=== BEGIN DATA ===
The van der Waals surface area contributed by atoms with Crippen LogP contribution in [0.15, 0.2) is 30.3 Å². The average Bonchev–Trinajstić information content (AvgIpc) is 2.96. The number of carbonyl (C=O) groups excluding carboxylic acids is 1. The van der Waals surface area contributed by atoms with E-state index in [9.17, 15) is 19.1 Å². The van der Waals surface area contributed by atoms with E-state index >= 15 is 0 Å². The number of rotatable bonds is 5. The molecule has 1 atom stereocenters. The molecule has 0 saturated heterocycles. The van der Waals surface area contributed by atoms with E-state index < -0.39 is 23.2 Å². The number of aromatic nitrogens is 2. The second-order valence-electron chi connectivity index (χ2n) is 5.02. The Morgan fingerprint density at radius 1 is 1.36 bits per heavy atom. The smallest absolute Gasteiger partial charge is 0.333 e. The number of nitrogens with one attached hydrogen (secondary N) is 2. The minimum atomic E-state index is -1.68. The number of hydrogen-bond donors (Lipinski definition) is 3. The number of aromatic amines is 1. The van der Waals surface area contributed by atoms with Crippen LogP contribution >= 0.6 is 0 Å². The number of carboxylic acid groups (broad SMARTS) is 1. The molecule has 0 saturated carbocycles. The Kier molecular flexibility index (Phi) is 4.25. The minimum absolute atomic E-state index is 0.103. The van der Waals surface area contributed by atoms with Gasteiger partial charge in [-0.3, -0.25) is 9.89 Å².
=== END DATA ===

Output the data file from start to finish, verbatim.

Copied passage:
The van der Waals surface area contributed by atoms with Crippen LogP contribution in [0.15, 0.2) is 30.3 Å². The average Bonchev–Trinajstić information content (AvgIpc) is 2.96. The number of carbonyl (C=O) groups excluding carboxylic acids is 1. The van der Waals surface area contributed by atoms with E-state index in [9.17, 15) is 19.1 Å². The van der Waals surface area contributed by atoms with E-state index >= 15 is 0 Å². The number of rotatable bonds is 5. The molecule has 1 atom stereocenters. The molecule has 0 saturated heterocycles. The van der Waals surface area contributed by atoms with E-state index < -0.39 is 23.2 Å². The number of aromatic nitrogens is 2. The second-order valence-electron chi connectivity index (χ2n) is 5.02. The Morgan fingerprint density at radius 1 is 1.36 bits per heavy atom. The smallest absolute Gasteiger partial charge is 0.333 e. The number of nitrogens with one attached hydrogen (secondary N) is 2. The minimum atomic E-state index is -1.68. The number of hydrogen-bond donors (Lipinski definition) is 3. The number of aromatic amines is 1. The van der Waals surface area contributed by atoms with Crippen LogP contribution >= 0.6 is 0 Å². The number of carboxylic acid groups (broad SMARTS) is 1. The molecule has 0 saturated carbocycles. The Kier molecular flexibility index (Phi) is 4.25. The minimum absolute atomic E-state index is 0.103. The van der Waals surface area contributed by atoms with Gasteiger partial charge in [-0.3, -0.25) is 9.89 Å².